Ask A Lawyer
EDITOR’S NOTE: This is a weekly series of columns written by attorneys at Lester, Loving & Davies law firm in Edmond.
Q: Do children have free speech rights at school?
A: American jurisprudence has, for a century, made it clear that neither students nor teachers shed their rights to free speech at the schoolhouse door. So, we begin with the concept that a student’s speech at school is generally as protected as anyone’s free speech rights anywhere. But all rights have limits. And cases interpreting constitutional rights long have recognized that the nature and limits of rights are, to some degree, dependent on the circumstances surrounding their exercise.
The U.S. Supreme Court addressed the issue in 1969 in the seminal case of Tinker vs. Des Moines, 393 U.S. 503. In Tinker, five students wore black armbands to school in protest of the war in Vietnam. The school administration, previously having learned of the planned protest, adopted a policy prohibiting the display of armbands on school property. When the students refused to remove the bands, they were suspended.
The Tinker case illustrates the legal issue well. Students have the right to free speech, unfettered by government control. Schools, though, need to provide order on campus. When the two needs bump up against each other, how does the law make them interact and coexist?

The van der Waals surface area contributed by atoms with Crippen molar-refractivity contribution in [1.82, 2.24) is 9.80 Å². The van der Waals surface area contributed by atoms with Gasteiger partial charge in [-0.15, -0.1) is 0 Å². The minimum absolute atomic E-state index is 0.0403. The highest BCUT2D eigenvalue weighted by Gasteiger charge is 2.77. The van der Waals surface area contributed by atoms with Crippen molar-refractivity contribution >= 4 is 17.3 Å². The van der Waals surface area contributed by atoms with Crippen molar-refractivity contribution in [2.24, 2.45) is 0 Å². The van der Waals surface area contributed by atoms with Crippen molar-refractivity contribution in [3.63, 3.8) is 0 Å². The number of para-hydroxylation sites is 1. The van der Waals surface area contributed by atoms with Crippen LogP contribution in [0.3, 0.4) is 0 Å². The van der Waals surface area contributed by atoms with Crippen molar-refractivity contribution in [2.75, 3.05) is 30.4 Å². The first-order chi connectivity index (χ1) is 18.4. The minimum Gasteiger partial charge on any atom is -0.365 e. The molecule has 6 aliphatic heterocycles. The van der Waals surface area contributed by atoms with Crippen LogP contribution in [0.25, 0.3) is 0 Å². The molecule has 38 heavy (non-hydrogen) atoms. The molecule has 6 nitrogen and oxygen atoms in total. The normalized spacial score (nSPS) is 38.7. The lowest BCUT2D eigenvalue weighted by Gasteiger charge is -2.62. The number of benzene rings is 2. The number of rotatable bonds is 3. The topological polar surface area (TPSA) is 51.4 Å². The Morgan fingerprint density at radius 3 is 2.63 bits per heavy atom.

The Tinker case provides the basic rule. Schools only may limit students’ free speech when the speech materially and substantially interferes with the requirements of appropriate discipline in the operation of the school, or when the speech interferes with the protected rights of others. Because the Tinker students’ display of armbands did not interfere with operation of the school or with the rights of other students or faculty, the school could not ban the students’ display of armbands.
Other cases have defined additional exceptions to students’ free speech rights. Schools may regulate student speech when the speech is indecent. Sexual innuendo in a student speech at a school assembly, then, is not protected and can be regulated. Schools may limit the content of school-sponsored papers when the limitation is for a legitimate educational reason. Schools may prohibit speech at school-sponsored events when the speech promotes illegal drug use.
Today, the most interesting free speech issue may well be the degree to which schools can regulate student speech that occurs on public forum websites. The rapid growth of technology has greatly expanded opportunities for students to publicize comments that may offend or disrupt. We will address this issue in future articles.
MATT HOPKINS is an attorney for Lester, Loving & Davies P.C. More information is available at lldlaw.com. Send questions to firstname.lastname@example.org.